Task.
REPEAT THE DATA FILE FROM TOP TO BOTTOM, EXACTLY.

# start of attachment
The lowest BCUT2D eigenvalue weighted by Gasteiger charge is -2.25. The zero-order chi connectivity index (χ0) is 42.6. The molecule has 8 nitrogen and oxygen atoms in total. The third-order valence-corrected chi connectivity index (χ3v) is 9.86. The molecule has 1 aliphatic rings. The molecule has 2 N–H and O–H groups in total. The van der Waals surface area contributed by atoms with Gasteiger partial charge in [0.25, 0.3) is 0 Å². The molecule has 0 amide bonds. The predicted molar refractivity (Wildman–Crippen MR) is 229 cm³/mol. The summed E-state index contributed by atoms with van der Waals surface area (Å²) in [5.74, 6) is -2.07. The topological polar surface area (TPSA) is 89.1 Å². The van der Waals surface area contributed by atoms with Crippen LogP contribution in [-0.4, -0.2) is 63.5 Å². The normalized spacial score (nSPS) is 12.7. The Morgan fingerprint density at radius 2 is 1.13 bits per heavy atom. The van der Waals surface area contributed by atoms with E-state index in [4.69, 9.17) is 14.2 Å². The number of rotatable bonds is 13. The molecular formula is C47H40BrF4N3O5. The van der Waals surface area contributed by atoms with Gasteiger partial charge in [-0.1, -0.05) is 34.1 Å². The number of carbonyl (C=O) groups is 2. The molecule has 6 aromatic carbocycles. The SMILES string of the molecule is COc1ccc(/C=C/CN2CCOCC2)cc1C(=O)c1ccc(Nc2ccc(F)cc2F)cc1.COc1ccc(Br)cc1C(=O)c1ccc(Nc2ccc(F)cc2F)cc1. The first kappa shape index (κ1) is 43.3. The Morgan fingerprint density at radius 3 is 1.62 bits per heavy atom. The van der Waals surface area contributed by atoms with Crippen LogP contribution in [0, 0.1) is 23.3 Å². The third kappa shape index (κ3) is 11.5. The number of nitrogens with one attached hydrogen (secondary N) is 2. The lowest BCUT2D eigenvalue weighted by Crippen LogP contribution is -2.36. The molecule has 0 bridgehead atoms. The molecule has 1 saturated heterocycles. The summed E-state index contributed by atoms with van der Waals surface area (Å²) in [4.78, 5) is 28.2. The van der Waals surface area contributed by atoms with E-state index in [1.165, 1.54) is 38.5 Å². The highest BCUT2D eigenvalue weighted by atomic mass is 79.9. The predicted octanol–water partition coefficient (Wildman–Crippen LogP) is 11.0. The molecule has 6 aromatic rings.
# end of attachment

The lowest BCUT2D eigenvalue weighted by Gasteiger charge is -2.25. The zero-order chi connectivity index (χ0) is 42.6. The molecule has 8 nitrogen and oxygen atoms in total. The third-order valence-corrected chi connectivity index (χ3v) is 9.86. The molecule has 1 aliphatic rings. The molecule has 2 N–H and O–H groups in total. The van der Waals surface area contributed by atoms with Gasteiger partial charge in [0.25, 0.3) is 0 Å². The molecule has 0 amide bonds. The predicted molar refractivity (Wildman–Crippen MR) is 229 cm³/mol. The summed E-state index contributed by atoms with van der Waals surface area (Å²) in [5.74, 6) is -2.07. The topological polar surface area (TPSA) is 89.1 Å². The van der Waals surface area contributed by atoms with Crippen LogP contribution in [-0.4, -0.2) is 63.5 Å². The normalized spacial score (nSPS) is 12.7. The Morgan fingerprint density at radius 2 is 1.13 bits per heavy atom. The van der Waals surface area contributed by atoms with E-state index in [4.69, 9.17) is 14.2 Å². The number of rotatable bonds is 13. The molecular formula is C47H40BrF4N3O5. The van der Waals surface area contributed by atoms with Gasteiger partial charge in [-0.1, -0.05) is 34.1 Å². The number of carbonyl (C=O) groups is 2. The molecule has 6 aromatic carbocycles. The SMILES string of the molecule is COc1ccc(/C=C/CN2CCOCC2)cc1C(=O)c1ccc(Nc2ccc(F)cc2F)cc1.COc1ccc(Br)cc1C(=O)c1ccc(Nc2ccc(F)cc2F)cc1. The first kappa shape index (κ1) is 43.3. The Morgan fingerprint density at radius 3 is 1.62 bits per heavy atom. The van der Waals surface area contributed by atoms with Crippen LogP contribution in [0, 0.1) is 23.3 Å². The third kappa shape index (κ3) is 11.5. The number of nitrogens with one attached hydrogen (secondary N) is 2. The lowest BCUT2D eigenvalue weighted by Crippen LogP contribution is -2.36. The molecule has 0 bridgehead atoms. The molecule has 1 saturated heterocycles. The summed E-state index contributed by atoms with van der Waals surface area (Å²) in [4.78, 5) is 28.2. The van der Waals surface area contributed by atoms with E-state index in [1.165, 1.54) is 38.5 Å². The highest BCUT2D eigenvalue weighted by atomic mass is 79.9. The predicted octanol–water partition coefficient (Wildman–Crippen LogP) is 11.0. The molecule has 6 aromatic rings.